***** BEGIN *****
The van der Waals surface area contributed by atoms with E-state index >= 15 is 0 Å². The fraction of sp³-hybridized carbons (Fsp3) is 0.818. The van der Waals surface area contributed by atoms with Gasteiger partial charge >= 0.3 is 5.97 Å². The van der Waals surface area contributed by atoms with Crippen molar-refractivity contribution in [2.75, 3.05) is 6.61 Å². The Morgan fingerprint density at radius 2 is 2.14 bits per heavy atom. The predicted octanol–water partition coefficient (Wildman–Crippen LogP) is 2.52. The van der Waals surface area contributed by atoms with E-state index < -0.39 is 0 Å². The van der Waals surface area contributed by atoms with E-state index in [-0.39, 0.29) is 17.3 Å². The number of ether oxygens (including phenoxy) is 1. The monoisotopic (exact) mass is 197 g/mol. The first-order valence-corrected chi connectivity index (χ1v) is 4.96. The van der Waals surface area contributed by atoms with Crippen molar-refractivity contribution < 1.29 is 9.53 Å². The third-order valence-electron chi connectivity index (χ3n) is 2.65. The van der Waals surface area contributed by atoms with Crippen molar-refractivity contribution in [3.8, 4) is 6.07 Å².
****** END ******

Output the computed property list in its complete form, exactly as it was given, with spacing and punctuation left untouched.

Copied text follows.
The van der Waals surface area contributed by atoms with E-state index >= 15 is 0 Å². The fraction of sp³-hybridized carbons (Fsp3) is 0.818. The van der Waals surface area contributed by atoms with Gasteiger partial charge >= 0.3 is 5.97 Å². The van der Waals surface area contributed by atoms with Crippen molar-refractivity contribution in [2.75, 3.05) is 6.61 Å². The Morgan fingerprint density at radius 2 is 2.14 bits per heavy atom. The predicted octanol–water partition coefficient (Wildman–Crippen LogP) is 2.52. The van der Waals surface area contributed by atoms with E-state index < -0.39 is 0 Å². The van der Waals surface area contributed by atoms with E-state index in [-0.39, 0.29) is 17.3 Å². The number of ether oxygens (including phenoxy) is 1. The monoisotopic (exact) mass is 197 g/mol. The first-order valence-corrected chi connectivity index (χ1v) is 4.96. The van der Waals surface area contributed by atoms with Crippen molar-refractivity contribution < 1.29 is 9.53 Å². The third-order valence-electron chi connectivity index (χ3n) is 2.65. The van der Waals surface area contributed by atoms with Crippen molar-refractivity contribution in [3.8, 4) is 6.07 Å².